Fulton Tower

Point/Elder name : Fetton/Foultown

Grid Reference : NT 60630 15800

1545 : X

Remains : Partial to first floor

Access : Field access

Archaeology? : Yes, adj buildings; dykes

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Fulton Tower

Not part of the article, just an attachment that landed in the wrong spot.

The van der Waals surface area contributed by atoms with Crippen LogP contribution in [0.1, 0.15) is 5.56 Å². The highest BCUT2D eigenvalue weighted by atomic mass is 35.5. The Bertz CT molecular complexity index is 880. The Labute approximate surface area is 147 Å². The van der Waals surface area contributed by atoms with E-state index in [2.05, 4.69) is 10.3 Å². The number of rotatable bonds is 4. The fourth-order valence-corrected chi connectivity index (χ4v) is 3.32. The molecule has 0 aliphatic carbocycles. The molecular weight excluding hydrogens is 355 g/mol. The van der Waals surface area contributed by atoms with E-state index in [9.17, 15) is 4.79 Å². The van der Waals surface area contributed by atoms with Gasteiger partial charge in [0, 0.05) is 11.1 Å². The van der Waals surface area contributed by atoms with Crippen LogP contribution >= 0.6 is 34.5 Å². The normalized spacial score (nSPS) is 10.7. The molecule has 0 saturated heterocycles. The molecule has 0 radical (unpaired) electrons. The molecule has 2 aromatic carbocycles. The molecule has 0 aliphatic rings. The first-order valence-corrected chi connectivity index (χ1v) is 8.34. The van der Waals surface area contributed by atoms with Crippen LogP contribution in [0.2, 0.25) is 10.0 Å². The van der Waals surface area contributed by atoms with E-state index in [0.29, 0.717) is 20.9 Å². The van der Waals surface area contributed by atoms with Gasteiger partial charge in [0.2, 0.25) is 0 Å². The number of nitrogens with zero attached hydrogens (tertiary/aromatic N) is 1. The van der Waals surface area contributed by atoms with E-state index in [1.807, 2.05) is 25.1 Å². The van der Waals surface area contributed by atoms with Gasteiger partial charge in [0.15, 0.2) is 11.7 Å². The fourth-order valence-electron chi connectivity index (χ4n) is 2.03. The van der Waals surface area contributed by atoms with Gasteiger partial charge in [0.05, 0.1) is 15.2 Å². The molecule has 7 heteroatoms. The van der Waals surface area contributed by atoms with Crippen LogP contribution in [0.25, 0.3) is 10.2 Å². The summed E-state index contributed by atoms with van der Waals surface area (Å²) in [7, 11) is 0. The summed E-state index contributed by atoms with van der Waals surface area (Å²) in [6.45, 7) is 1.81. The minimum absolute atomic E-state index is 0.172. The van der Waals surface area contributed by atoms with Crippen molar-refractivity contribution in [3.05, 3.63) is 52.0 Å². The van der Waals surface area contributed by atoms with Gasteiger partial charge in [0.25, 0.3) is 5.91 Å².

The site is noted on the Pont and Blau maps, its name is surmised by Tancred as meaning ‘foul ground’. In 1694 George Whyt paid one hearth. This is the remains of a small tower of the 16th C. The OS survey in 1858 states that ‘Fullarton gives it as a place of great size & strength, but there are no marks of it being much larger than at the present time’. Fullarton must be a local historian? The tower is roughly rectangular in plan, with the south wall missing, but three walls survive to a 10 foot or so. The ground levels have risen considerably, but two well cut gun loops can be see, as well as window and indications of hearth openings. This, in addition to other details sets this building on a higher social level than some of the other towers in Rulewater such as Slacks and Kilnsike, which are simpler with no hearths and gunloops. It is also likely to a later structure. Joist holes in the NW wall indicate the level for the first floor. There does not appear to have been a vault. The construction is lime bonded with sandstone rubble and dressings. While the tower is modest in size, no larger than others in the district, the masonry work is of good quality. The stair tower is largely missing, but there are clear traces in the South East corner. While the masonry remains are modest, it is likely that there were ancillary structures close by, the adjacent ground shows indications of a barmkin wall and buildings; there are signs of an annex against the SW wall; this is also seen at Timpeandean Tower. Around the adjacent fields are extensive banks and traces of field systems. It is said to have been built for the Fulton family in the 14th C, but the present structure appears to be later, probably mid-16th C. It is mentioned as being one of the towers destroyed in Hertford’s raid in 1545 as part of the ‘Rough Wooing’. Records for the site are modest, but the Inventory describes the site as being mentioned on the marriage of Margaret Hume of Cowdenknowes to William Turnbull of Bedrule in 1570. There is said to have been a bitter feud with the Kerrs of Ferniehurst. There are signs of repairs at some stage, a gap in the south west wall has been built up to the outside plane of the wall, but much thinner in depth; this indicates that it has been a repair of the ruin, possibly by the Elliots or the Ushers of Wells, who would look onto it from the former Wells House. It is possible that the route of the Wheel Causeway passed this site from north north east by Gatescote, through the Sclaterford, passing Wester Fodderlie, Old Fodderlie, Fulton, before rising up the Fulton Burn to cross Black Law and descend to Jedburgh. A notch in the slope on the south side of the burn might indicate a route.

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